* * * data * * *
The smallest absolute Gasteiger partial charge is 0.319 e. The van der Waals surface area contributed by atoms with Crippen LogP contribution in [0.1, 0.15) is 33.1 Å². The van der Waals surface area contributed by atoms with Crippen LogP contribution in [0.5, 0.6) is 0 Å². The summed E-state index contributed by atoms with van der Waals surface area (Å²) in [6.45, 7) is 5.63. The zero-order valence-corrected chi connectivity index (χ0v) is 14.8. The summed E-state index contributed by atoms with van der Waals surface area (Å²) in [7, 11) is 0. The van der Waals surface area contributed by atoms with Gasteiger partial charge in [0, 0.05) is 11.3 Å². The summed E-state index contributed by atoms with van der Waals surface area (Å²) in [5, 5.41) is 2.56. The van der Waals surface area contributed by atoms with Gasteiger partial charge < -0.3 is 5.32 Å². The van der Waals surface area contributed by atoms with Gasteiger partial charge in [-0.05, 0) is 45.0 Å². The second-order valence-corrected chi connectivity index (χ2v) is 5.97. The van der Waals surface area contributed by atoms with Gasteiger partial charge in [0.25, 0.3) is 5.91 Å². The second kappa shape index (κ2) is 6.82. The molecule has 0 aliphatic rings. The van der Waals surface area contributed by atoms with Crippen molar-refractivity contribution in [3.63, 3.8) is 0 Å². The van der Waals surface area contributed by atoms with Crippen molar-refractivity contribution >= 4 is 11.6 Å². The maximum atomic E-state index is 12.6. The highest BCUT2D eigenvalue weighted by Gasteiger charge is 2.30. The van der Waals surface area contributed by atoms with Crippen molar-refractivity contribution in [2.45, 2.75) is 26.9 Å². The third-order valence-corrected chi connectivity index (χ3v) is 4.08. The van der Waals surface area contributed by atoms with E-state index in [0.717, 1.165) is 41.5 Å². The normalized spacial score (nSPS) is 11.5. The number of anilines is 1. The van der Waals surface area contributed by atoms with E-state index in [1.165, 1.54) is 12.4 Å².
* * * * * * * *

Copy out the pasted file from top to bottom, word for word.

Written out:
The smallest absolute Gasteiger partial charge is 0.319 e. The van der Waals surface area contributed by atoms with Crippen LogP contribution in [0.1, 0.15) is 33.1 Å². The van der Waals surface area contributed by atoms with Crippen LogP contribution in [0.5, 0.6) is 0 Å². The summed E-state index contributed by atoms with van der Waals surface area (Å²) in [6.45, 7) is 5.63. The zero-order valence-corrected chi connectivity index (χ0v) is 14.8. The summed E-state index contributed by atoms with van der Waals surface area (Å²) in [7, 11) is 0. The van der Waals surface area contributed by atoms with Gasteiger partial charge in [0, 0.05) is 11.3 Å². The summed E-state index contributed by atoms with van der Waals surface area (Å²) in [5, 5.41) is 2.56. The van der Waals surface area contributed by atoms with Gasteiger partial charge < -0.3 is 5.32 Å². The van der Waals surface area contributed by atoms with Gasteiger partial charge in [-0.05, 0) is 45.0 Å². The second-order valence-corrected chi connectivity index (χ2v) is 5.97. The van der Waals surface area contributed by atoms with Gasteiger partial charge in [0.25, 0.3) is 5.91 Å². The second kappa shape index (κ2) is 6.82. The molecule has 0 aliphatic rings. The van der Waals surface area contributed by atoms with Crippen molar-refractivity contribution in [3.63, 3.8) is 0 Å². The van der Waals surface area contributed by atoms with Crippen molar-refractivity contribution >= 4 is 11.6 Å². The maximum atomic E-state index is 12.6. The highest BCUT2D eigenvalue weighted by Gasteiger charge is 2.30. The van der Waals surface area contributed by atoms with Crippen molar-refractivity contribution in [2.45, 2.75) is 26.9 Å². The third-order valence-corrected chi connectivity index (χ3v) is 4.08. The van der Waals surface area contributed by atoms with E-state index in [0.717, 1.165) is 41.5 Å². The normalized spacial score (nSPS) is 11.5. The number of anilines is 1. The van der Waals surface area contributed by atoms with E-state index in [1.165, 1.54) is 12.4 Å².